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Who is Feeding China’s Half a Billion Pigs?

August 11, 2015 by John Ward 13

There was a time when China’s population obtained most of its calories from carbohydrates like rice, wheat, and beans. But the country’s appetites are changing.

With China’s fast-growing middle class, today’s demand is for more meat protein, and the people’s choice is usually pork.

According to an article in Modern Farmer, Chinese farmers produced 50 million metric tons (mmt) of pork in 2012. This was twice the amount of pork produced in all the E.U. countries combined and five times the amount produced in the United States.

The article also estimated that swine production in China reached 723 million head in 2014 – or in other words, more than half of the country’s human population.

These numbers raise an obvious question. How is China feeding all of its pigs? The answer appears to be by using more imported grains and with the help of some high-tech Chinese companies.

A Lot of Little Porcine Mouths to Feed

The pig has long been a symbol of domestic good fortune in China – in fact, the Chinese character for “home” is a combination of the characters for “roof” and “pig.”

Much of China’s past pig production occurred on home farms where the animals were fed scraps and available crop residues. But in more recent decades, there has been a shift to large-scale factory farms that use commercial feeds more intensively.

According to a United States Department of Agriculture (USDA) report, feeding China’s steadily increasing livestock population is a growing challenge. It takes about 3 kilograms of feed to produce each kilogram of meat. As a result, the USDA predicts China’s combined use of soy meal and corn for animal feed will rise from 200 mmt to more than 300 mmt over the 10-year projection period.

Much of this feed grain must be imported.

The USDA expects China’s soybean imports to reach over 70% of global soybean imports by 2024. It also anticipates that China will account for 40% of the rise in global corn trade over the coming decade.

Home-Grown Expertise

But Chinese farmers are also relying on domestic companies in an increasingly high-tech supply chain.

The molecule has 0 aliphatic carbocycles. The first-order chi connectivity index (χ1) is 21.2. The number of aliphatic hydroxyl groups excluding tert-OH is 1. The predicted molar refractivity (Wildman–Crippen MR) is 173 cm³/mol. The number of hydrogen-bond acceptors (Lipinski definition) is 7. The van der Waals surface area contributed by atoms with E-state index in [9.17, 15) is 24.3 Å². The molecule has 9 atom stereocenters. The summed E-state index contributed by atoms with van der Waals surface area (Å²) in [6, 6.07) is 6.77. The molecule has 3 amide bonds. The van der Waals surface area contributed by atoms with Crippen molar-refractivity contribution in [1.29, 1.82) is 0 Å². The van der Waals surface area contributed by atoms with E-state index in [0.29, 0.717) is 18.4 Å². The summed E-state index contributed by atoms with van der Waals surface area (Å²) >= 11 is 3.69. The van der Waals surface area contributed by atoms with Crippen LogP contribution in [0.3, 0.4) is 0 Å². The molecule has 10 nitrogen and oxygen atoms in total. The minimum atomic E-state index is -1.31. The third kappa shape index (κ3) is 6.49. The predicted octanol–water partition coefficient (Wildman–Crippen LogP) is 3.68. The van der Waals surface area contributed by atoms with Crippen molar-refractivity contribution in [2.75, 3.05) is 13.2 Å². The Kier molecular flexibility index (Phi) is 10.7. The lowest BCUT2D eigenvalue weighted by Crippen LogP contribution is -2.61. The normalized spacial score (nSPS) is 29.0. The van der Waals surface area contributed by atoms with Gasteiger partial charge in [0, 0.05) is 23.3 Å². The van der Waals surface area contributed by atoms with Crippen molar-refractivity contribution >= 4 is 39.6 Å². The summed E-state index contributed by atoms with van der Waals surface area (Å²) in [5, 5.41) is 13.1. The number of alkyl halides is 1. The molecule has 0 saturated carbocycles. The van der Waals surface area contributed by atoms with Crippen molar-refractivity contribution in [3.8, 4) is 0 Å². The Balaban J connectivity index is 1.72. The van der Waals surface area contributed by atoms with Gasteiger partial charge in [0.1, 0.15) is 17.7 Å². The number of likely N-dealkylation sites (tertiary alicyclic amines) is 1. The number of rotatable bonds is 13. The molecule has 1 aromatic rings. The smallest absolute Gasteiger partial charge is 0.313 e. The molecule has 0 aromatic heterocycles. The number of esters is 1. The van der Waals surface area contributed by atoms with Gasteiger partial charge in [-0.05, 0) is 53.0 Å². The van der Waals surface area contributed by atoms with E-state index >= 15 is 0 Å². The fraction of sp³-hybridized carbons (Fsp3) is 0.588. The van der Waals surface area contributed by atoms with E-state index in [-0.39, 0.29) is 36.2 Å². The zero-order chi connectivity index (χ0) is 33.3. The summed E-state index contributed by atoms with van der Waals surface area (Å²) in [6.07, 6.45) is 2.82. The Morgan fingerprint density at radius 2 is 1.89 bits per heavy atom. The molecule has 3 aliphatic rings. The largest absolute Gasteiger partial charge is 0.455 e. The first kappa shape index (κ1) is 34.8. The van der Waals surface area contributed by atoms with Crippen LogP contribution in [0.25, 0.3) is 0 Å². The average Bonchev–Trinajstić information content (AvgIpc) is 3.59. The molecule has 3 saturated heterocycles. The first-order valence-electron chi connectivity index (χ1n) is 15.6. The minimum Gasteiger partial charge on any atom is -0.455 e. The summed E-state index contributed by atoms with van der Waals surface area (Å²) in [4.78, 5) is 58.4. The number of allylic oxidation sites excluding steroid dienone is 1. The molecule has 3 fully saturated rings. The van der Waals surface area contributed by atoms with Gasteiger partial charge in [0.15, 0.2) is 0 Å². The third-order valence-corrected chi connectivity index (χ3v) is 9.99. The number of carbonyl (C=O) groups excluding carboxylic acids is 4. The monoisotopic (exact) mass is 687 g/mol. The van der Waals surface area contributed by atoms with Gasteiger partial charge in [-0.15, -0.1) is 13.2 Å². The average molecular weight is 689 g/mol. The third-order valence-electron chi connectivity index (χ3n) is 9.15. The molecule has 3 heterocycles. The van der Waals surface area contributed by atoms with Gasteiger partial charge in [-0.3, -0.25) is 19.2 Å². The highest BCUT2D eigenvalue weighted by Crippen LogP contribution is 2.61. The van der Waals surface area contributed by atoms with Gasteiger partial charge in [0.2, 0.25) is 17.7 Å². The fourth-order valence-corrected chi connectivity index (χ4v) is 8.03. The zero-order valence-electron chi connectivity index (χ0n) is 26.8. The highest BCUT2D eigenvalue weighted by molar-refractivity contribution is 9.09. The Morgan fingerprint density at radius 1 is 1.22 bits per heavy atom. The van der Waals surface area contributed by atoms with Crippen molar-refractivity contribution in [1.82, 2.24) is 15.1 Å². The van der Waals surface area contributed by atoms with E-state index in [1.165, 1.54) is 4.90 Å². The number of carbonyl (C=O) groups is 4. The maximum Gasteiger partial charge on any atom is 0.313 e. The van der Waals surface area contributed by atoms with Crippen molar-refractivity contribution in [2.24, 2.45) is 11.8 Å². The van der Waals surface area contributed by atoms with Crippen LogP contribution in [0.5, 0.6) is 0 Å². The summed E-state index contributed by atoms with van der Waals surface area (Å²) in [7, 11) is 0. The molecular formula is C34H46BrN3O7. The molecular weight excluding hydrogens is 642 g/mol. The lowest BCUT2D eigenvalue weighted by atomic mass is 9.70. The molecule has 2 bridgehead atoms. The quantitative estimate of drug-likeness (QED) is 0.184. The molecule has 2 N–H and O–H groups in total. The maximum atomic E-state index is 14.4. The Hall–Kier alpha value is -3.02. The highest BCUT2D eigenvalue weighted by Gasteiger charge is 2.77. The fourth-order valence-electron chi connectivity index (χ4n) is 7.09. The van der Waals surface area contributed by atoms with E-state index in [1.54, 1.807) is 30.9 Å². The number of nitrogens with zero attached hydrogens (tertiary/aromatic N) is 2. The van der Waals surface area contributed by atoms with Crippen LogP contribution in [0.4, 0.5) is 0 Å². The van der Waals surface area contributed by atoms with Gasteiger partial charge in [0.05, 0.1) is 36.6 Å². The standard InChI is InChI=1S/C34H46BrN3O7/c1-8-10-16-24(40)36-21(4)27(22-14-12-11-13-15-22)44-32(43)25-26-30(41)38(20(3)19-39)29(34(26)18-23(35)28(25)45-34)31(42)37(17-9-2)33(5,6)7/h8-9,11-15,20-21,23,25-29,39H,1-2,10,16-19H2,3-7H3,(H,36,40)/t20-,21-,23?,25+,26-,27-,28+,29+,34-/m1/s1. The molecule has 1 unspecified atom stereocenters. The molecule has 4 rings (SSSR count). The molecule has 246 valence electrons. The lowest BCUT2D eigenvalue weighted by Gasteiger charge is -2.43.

Anyou Biotechnology Group, a company of about 8,000 employees, uses advanced scientific research and precise formulation to produce high-quality livestock feed.

Anyou’s products include supplemental nutrition known as “creep feed” that is fed to animals that are still nursing. This technique promotes rapid growth and a higher weaning weight. As one of the Asia Pacific region’s leading creep feed suppliers, many of China’s pigs are raised on Anyou products.

It’s been reported that 10% of all the piglets born in China during 2013 were “Anyou babies.”

Greater Efficiency Feeds Future Growth

Keeping pace with China’s dietary demands will require even greater levels of efficiency in the future.

Anyou has already fortified its operations. Working with MTC with the support of the SAP Partner Quality Program, Anyou standardized its business systems to streamline the company’s financial operations and increase enterprise-wide transparency for more than 40 different subsidiaries, 1300 suppliers, and farmers in 26 provinces across China and Southeast Asia.

Today, unified data management enables faster, more-informed business decisions that help Anyou stay ahead of customer demand. The results are measurable. Anyou reports a 60% increase in operational efficiency and a 10% reduction in operational costs.

Strategic Reserves and Acquisitions

The pig’s importance in Chinese culture is ancient, and the impact of the pork industry on China’s modern-day economy is enormous.

How significant is pork to the Chinese way of life? In closing, consider these two facts.

The United States Department of Energy maintains a strategic petroleum reserve to help mitigate potential supply disruptions. China has a similar stockpile of frozen-pork reserves scattered across the nation in a network of large freezers.

China’s pork industry is looking beyond the country’s borders for more than feed grain. In 2013, the Chinese company Shuanghui International (now known as WH Group), made headlines when it spent a reported US$4.7 billion to buy Smithfield Foods – the largest pork producer in the United States.

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Join me on Twitter at @JohnGWard3.

You might also like this SAP Business Transformation Study about Anyou Biotechnology Group

This story originally appeared on SAP Business Trends.

Photo: Shutterstock

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